CHAMPAIGN – I once drove to Chicago to watch a highly rated high school basketball player on the same night former Illini coach Lon Kruger and his assistant, Rob Judson, were in the gym.
We sat close to one another and chatted during the game.
Kruger and Judson weren’t the only college coaches in the same building watching the same player during the same heated recruiting push.
It can now fairly be said that the Illini coaches loathed the DePaul staff, at least what they perceived to be their recruiting methods. They were convinced some of tactics being used to lure players should have earned handcuffs from the NCAA police, although whatever was going on mostly remained conjecture communicated in whispers.
Each of the schools was muscling for the same Chicago-area recruits and at the time, DePaul seemed to have gained the upper hand.
It was an interesting period because Illinois and DePaul were each vying for national prestige and an NCAA Tournament edge. Their recruiting battles were the stuff of national interest.
As always happens, coaches change and time passes. And if one were making an honest assessment here in 2017, DePaul is one of the few schools that has fallen further off the national radar than Illinois. “National interest” is a term that hasn’t applied to either school in recent years.
Which is why Saturday’s announcement that Illinois will host DePaul on Nov. 17 as part of the Gavitt Tipoff Games reopens the door to a new chapter of intrigue.
This will be the first time since 1957 that Illinois and DePaul have met on a basketball court. The Gavitt Tipoff Games is a Big Ten vs. Big East made-for-TV battle that began in 2015. Eight matchups are created each season. Illinois lost to Providence in 2015 and hasn’t been in the rotation since.
Illinois and DePaul know the landscape within the state has changed dramatically in the last 15 years.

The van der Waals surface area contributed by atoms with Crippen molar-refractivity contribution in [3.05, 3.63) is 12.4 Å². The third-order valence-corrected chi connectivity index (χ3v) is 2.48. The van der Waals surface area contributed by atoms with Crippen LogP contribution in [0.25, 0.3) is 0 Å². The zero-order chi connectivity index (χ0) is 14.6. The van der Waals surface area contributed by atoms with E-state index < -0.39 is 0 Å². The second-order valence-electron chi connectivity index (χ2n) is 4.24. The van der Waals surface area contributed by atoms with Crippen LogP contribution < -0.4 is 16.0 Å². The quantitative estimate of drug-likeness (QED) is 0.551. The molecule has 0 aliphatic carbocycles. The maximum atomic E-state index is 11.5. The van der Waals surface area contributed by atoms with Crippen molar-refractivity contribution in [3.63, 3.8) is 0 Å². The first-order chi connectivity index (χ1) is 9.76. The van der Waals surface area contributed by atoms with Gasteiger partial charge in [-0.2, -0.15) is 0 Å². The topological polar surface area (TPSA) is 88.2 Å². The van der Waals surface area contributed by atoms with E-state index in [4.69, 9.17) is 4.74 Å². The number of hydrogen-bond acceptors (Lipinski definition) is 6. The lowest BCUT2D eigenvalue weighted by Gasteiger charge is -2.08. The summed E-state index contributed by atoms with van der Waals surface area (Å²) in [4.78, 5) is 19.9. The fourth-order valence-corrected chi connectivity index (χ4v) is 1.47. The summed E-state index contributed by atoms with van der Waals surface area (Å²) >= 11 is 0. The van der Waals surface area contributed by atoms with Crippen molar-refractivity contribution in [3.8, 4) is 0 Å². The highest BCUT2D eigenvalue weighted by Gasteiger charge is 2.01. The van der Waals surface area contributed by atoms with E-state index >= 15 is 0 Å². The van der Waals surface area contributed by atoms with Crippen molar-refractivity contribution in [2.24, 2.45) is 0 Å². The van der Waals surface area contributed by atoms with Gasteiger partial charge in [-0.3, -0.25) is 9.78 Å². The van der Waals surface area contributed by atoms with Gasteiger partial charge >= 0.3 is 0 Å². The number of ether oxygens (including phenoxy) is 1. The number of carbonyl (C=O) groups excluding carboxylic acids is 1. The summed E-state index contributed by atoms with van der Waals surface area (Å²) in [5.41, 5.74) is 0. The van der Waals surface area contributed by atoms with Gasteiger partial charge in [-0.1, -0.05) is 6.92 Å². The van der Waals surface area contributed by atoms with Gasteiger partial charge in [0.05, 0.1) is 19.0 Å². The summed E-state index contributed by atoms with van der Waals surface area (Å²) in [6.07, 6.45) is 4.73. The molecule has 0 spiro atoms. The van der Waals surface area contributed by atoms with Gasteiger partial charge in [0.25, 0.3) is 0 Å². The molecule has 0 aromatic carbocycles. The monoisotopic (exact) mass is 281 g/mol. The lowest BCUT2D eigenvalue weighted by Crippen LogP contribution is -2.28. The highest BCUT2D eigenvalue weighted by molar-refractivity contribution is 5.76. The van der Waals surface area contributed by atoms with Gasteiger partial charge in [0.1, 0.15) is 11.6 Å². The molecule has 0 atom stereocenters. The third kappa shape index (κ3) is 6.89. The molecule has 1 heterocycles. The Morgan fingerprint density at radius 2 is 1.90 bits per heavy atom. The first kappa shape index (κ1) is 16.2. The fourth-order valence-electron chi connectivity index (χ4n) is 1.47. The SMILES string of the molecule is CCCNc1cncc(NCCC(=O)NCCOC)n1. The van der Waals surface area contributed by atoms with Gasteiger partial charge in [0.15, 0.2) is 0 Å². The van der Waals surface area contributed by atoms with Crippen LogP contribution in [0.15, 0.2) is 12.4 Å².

Northwestern has broken through and made it into the NCAA Tournament last season while Illinois and DePaul watched on TV. Illinois State is making a push. So there’s a real battle to have a say in the new pecking order within the state and Illinois made it clear it will fight for its share of recognition with the hiring of Brad Underwood as its new head coach.
DePaul just finished its second year with Dave Leitao as head coach. He was 9-22 his first season, 9-23 this past season. And this is Leitao’s second stint as head coach, having guided DePaul twice to the NIT and once to the NCAA Tournament during a three-year stint from 2002-2005.
Ticket holders at the State Farm Center should like this matchup. It’s certainly better than the typical non-conference cupcakes they’ve been complaining about for years. And the in-state rivalry factor is easy to get excited about, even if both teams are perceived to be down.
Leitao also recently hired Shane Heirman as an assistant coach. He was head coach at LaLumiere Prep School in Indiana, where he coached Illinois’ Jalen-Coleman Lands and current Illini walkon Drew Cayce. So there’s that angle.
Some of the other matchups in this November series are worth noting.
Purdue will play at Marquette, Butler at Maryland, Creighton at Northwestern, Indiana at Seton Hall and Xavier at Wisconsin.
Meanwhile, Saturday was supposed to be the day that Wright State graduate transfer Mark Alstork made his college announcement. Illinois is in his final four after he eliminated Louisville and Georgetown this week.
But Alstork, a 6-5 guard/wing who averaged 19 points last season, has delayed his decision until Wednesday.
Alstork is a big target for Underwood, who hosted him on campus and made a detailed presentation that outlined what Underwood projects as Alstork’s minutes, shot totals and potential scoring production playing within his high-powered offense.
Underwood has a track record of players seeing their production rise within his offense and as an example he could point to what happened to Jeffrey Carroll in his one season playing for Underwood at Oklahoma State.
Carroll, who is a similar size as Alstork, saw his scoring average jump fro 8.2 in the season before Underwood arrived in Stillwater to 17.5 while starring in Underwood’s system.
There are very few players on the move with a 19-point scoring average. Should he pick Illinois, Underwood would instantly replace the offensive production he loses with the graduation of team MVP Malcolm Hill.
Alstork, who would have just one year of eligibility, wants to play where he can shine while the coach helps make him NBA-ready. Underwood has assured him he can make it happen.
With two schools out of the way, Illinois’ competition is LSU, South Carolina and Pittsburgh.
And if Alstork wants to know what life is like as an Illini, he can ask his Wright State teammate Mike LaTulip, the former Illini walkon who started 26 games last season for coach Scott Nagy, son of former Lou Henson assistant Dick Nagy.
Regardless of what Alstork does, Underwood still needs a big man. Akoy Agau, a 6-9 player whose strength is probably on the defensive end, is considering Illinois as he leaves Georgetown. He should decide soon with SMU viewed as the top contender.